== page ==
“A Star Is Born” ( 2018)

For me, “ A Star Is Born” (2018) is a fourth remake with the same toxic dose of melodrama as all the others. Why,  Bradley Cooper, why ?  Why not write a new story to show off your singing, guitar and directorial talents?

I’m guessing that Lady Gaga and the fountain flow of economic pay-offs have something to do with the answer. My movie ticket-taker told me she saw your film twice and purchased the sound track. Love at first sight, mentorship, obscurity followed by a shared stage, then acclaim for the neophyte while you, the star, falls~really falls. But, alas, there is no discernible font of innovation here.

Oh,well, before the first screen shot is seen, we hear the fans screaming. In this 2018 version, Cooper is Jackson Maine~ the same Jackson as Fredric Marsh, James Mason, and Kris Kristofferson before him. It is a great contrast to Cooper’s climatic scene where he staggers and crawls up to the Emmy mic and wets himself.

Cooper is very easy on the eyes. The steroid shot in the tush being my favorite. His six-pack side shot does not bemoan his character’s beer drinking, either. He is on beautiful display. Cooper seems to do it all in this film, even fall in love spontaneously. His fourth song, “ Maybe It’s Time To Let The Old Times Die” is how I felt about the Arizona return to his Father’s “gravesite”with its “ hot wind and history”. Editing is not deemed important in “ A Star Is Born” (2018).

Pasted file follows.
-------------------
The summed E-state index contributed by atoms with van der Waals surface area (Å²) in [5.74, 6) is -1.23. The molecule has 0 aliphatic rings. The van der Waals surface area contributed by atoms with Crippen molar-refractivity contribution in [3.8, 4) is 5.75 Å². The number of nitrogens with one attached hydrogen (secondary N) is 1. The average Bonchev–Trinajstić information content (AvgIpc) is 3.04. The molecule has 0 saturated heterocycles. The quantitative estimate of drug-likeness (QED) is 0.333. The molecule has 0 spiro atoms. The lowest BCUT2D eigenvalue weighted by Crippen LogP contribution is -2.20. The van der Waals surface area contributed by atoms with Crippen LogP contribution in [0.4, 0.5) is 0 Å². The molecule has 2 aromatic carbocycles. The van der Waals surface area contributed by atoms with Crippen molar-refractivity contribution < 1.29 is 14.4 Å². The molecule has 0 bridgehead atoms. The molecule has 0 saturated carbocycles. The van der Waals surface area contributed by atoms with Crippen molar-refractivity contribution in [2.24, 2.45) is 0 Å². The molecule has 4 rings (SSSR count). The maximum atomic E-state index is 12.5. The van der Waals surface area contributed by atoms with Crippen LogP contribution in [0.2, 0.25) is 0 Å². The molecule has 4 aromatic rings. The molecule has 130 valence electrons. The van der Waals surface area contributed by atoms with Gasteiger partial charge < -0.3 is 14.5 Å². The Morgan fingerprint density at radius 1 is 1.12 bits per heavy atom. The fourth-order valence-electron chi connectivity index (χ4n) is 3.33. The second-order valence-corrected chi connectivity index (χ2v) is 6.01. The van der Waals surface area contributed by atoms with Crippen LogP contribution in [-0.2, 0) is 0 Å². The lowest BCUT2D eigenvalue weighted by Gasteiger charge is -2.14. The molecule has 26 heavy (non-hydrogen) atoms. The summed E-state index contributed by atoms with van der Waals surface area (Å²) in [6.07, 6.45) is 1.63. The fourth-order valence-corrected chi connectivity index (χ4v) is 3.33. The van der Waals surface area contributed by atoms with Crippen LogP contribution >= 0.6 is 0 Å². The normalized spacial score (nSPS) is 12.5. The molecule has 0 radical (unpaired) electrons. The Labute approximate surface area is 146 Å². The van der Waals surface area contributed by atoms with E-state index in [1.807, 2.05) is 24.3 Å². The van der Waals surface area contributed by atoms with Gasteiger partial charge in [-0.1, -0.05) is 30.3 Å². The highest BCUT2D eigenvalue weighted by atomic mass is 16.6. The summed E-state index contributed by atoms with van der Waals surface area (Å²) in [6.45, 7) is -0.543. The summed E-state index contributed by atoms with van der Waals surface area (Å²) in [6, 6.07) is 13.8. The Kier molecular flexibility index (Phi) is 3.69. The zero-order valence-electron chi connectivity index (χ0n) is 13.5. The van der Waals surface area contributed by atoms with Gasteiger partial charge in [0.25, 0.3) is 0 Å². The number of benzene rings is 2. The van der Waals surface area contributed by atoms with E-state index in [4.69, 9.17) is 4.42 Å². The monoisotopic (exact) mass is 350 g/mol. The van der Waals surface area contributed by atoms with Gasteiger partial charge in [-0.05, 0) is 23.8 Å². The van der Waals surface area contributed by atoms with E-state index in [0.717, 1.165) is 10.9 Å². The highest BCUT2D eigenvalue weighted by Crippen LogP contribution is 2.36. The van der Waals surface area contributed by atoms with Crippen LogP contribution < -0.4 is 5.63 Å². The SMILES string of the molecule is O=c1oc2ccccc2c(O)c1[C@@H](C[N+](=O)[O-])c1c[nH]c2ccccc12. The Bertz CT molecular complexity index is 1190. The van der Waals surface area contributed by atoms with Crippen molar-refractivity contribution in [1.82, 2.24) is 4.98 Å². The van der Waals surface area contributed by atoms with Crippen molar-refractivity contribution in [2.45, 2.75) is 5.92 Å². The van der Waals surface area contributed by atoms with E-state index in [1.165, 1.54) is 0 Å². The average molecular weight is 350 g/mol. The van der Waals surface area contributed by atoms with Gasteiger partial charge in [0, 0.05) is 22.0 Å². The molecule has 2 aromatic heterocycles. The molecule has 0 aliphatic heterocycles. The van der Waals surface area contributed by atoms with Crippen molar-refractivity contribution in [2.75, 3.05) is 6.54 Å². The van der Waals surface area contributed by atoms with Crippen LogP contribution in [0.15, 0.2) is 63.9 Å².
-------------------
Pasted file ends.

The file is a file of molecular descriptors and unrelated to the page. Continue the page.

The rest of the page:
But then there is Lady Gaga. ( Stefani Germanatta) As Ally Campana, I like how she labels her dad with “celebrity disease”. Her interplay with her wanna be crooner patriarch is perfect. The family dynamics chemistry better than the romantic. The breakfast scenes better than the bathtub ones. When her dad opines, “It’s all my fault.” She easily rolls her eyes with, “ You don’t have that kind of power, Dad.” She is a mixed bag. Her vulnerability is hit and miss. The same with her uneven acting. I hated her anger scenes, and felt she was stronger in the “triage” role of caretaker. Smashing the hallway memento posters was almost silly, as was her punching the picture taker. Is this what being a modern woman means? Please!

She will be up for an Oscar for best song, but it won’t be for Edith Piaf’s  “ La Vie En Rose”. “ I’ll Never Love Again” showed her real talent.